The composition of the audience at Friday's meeting reflected the stakes. Sara Martinez Tucker, the under secretary of education and the department's top higher education official, gave a pep talk as the session opened, anticipating a "tough, tough conversation at a critical point" and encouraging the panelists to do the right thing "for our children."
Joining the usual cadre of college and accrediting lobbyists in the peanut gallery, for instance, was the Rev. Charles Currie, president of the Association of Jesuit Colleges and Universities (the group's lobbyist said he was there to "make a statement" about the importance of the process to its member colleges, but there were jokes about him being there to administer last rites for the process, too).
And keeping a watchful eye on the proceedings was a top aide to Sen. Lamar Alexander, the Tennessee Republican and former U.S. education secretary who last week warned Secretary Margaret Spellings that the department should not overstep its bounds in proposing accrediting rules that exceed its legislative authority.
Any thought that the department had a major gambit up its sleeve seemed to abate almost immediately. Vickie L. Schray, the department's lead negotiator, offered a strong defense of the department's approach, complained that critics (presumably Alexander and commenters in articles in publications like this one) had mischaracterized the department's proposals as "trying to increase our scope and authority," and reminded everyone that it would be more than a year until any regulations that might emerge from the process take effect. "It's going to take a couple years, folks," before any of these proposals really have an impact, Schray said.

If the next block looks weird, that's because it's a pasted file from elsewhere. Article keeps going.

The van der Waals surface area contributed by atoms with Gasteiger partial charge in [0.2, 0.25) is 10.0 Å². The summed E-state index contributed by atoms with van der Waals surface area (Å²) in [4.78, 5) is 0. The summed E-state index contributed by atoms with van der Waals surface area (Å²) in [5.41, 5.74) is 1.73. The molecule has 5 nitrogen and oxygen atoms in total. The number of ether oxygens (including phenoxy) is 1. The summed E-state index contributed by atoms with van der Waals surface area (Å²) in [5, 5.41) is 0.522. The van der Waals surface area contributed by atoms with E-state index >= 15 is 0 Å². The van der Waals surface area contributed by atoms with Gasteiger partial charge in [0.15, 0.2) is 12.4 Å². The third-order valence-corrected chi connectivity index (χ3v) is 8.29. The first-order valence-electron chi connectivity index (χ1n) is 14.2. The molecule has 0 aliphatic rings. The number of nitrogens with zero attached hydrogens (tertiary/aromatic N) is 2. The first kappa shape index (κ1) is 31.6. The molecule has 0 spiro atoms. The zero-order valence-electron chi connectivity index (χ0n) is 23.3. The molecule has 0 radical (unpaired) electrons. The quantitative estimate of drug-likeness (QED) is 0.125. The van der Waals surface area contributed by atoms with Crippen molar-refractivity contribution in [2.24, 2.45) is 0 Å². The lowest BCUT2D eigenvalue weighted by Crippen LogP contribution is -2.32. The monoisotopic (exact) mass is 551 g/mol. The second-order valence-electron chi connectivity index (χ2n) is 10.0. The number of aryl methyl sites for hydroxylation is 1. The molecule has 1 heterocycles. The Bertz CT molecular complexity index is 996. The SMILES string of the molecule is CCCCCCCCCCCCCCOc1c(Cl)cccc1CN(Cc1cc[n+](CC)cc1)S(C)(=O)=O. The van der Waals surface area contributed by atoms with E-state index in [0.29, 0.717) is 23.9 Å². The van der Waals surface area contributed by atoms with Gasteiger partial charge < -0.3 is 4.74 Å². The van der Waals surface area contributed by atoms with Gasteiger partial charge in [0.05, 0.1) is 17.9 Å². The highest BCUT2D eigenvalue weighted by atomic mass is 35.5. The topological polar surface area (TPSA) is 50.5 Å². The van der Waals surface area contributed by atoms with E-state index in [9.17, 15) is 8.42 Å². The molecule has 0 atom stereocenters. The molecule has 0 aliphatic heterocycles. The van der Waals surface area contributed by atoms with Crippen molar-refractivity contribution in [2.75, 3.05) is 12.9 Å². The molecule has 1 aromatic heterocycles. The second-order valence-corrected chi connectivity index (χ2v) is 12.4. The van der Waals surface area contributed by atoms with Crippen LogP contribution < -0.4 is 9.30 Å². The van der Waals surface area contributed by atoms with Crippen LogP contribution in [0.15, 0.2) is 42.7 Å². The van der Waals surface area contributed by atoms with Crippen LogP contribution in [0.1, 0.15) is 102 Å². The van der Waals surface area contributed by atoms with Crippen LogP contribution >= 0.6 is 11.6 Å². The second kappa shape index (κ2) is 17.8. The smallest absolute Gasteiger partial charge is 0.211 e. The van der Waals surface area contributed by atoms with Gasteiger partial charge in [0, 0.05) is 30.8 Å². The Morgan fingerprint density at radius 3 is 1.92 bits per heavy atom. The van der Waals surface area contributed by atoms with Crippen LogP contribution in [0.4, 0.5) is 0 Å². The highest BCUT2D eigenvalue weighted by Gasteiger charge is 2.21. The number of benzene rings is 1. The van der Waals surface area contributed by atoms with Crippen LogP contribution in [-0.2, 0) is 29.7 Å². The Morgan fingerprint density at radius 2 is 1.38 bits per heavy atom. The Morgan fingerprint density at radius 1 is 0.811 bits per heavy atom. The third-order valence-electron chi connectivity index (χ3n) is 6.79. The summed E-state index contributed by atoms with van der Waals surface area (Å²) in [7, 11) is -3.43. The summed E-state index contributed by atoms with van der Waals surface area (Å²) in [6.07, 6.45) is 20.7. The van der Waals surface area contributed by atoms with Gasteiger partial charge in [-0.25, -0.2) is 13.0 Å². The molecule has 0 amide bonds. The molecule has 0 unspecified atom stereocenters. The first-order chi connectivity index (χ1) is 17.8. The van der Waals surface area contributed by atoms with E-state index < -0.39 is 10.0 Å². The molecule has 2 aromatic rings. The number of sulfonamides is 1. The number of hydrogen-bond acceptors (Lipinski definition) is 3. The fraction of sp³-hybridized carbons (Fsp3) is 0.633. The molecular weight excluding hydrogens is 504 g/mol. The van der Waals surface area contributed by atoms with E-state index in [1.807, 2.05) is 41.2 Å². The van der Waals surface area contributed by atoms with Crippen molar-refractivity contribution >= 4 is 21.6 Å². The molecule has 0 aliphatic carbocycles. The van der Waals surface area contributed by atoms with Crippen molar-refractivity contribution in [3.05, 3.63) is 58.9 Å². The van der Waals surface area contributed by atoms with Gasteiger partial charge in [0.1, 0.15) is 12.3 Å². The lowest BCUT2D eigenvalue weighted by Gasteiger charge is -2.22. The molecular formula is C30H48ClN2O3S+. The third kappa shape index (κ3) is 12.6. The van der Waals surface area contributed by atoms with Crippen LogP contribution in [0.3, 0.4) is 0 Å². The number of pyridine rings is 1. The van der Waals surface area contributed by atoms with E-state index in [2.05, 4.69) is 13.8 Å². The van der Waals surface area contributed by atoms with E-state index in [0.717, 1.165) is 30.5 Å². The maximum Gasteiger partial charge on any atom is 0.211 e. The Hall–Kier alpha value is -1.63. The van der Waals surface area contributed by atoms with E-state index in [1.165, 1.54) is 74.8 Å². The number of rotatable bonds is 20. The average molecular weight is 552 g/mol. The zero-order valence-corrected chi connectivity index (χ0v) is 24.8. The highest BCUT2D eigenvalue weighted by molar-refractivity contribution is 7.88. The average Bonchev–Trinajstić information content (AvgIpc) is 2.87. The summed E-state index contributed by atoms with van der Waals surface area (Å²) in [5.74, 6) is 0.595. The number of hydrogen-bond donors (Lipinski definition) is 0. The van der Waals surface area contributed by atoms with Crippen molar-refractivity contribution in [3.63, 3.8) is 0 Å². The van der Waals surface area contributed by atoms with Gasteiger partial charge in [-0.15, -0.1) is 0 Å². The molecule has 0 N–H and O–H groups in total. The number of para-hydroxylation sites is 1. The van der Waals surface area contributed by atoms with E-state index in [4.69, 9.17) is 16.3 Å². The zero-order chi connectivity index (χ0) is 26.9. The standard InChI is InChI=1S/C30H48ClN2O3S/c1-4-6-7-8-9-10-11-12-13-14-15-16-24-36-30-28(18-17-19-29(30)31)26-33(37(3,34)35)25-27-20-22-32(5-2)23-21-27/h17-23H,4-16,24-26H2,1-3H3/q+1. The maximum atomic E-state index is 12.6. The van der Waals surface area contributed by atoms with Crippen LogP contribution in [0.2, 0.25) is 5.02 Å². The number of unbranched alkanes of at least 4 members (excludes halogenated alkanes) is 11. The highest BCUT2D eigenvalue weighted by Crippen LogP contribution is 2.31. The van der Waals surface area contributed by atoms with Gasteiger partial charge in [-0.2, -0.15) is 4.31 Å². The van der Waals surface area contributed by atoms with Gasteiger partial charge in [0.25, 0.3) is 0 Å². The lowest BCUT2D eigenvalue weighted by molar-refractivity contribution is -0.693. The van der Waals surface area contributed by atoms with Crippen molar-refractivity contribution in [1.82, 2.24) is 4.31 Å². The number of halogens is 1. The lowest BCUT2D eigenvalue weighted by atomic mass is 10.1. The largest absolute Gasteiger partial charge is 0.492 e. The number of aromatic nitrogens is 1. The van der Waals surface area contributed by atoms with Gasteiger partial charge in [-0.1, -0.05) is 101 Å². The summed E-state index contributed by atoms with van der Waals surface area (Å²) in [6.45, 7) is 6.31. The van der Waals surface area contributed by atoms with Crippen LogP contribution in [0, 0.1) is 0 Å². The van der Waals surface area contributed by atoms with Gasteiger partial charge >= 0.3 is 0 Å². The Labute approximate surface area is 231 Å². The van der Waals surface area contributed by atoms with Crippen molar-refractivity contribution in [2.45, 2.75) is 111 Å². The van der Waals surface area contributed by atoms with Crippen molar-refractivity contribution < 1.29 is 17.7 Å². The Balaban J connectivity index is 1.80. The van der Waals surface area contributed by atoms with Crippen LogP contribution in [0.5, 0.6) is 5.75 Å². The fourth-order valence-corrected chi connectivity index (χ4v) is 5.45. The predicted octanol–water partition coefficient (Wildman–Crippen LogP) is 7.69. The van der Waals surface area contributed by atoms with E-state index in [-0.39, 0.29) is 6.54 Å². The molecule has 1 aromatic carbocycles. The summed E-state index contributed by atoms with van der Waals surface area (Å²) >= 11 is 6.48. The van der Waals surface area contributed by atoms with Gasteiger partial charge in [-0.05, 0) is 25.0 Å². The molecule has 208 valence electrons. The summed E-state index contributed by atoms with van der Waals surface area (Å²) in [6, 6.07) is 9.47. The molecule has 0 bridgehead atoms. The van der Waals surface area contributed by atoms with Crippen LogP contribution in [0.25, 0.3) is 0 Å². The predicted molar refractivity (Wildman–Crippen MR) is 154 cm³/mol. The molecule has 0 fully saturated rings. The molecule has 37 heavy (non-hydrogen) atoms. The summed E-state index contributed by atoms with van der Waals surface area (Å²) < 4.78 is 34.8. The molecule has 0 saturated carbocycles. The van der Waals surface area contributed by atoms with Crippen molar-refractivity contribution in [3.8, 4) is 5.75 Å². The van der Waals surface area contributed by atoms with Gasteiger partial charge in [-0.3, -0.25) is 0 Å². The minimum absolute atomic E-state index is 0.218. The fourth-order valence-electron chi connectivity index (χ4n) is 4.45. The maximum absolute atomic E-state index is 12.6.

Then the group delved into the intricate (read: mind-numbing) details of a proposal to ensure more clarity and consistency in the procedures of the National Advisory Committee on Institutional Quality and Integrity, which advises the education secretary on accreditation issues and on granting (or withholding) federal recognition for individual accrediting agencies.
The conversation should have been an important one, given recent developments involving the advisory committee, including last week when it overrode a recommendation made by the department's staff and, with no notice, for the first time yanked the recognition of a division of one of the six regional accrediting agencies.
That followed on its actions at its last meeting, in December, when the panel appeared to be changing its requirements for accreditors in response to prevailing pressure from the secretary's higher education commission to insist that accreditors set minimum levels of performance for the colleges they oversee to meet for their students' learning.
But instead of exploring philosophical or political issues about the committee's power -- "the elephant in the room," as more than one audience member described it -- the negotiating panel's discussion focused on relative minutiae: whether calling the biennial gatherings of NACIQI "hearings" instead of "meetings" would undermine the legal rights of accreditors whose recognition is restricted, for instance, and the number of days before each NACIQI meeting (or hearing, as it were) that accreditors should get or send documents to and from the department.
While the discussion of revamping procedures for NACIQI was useful, said Judith S. Eaton, president of the Council for Higher Education Accreditation and a negotiator, "I also think we need to be going much further in considering the role and operation of the advisory committee. It's time for a review, for a fresh look at how advisory committee members are selected, the diversity of them or lack of it, its operations and policies, going well beyond what we're doing here."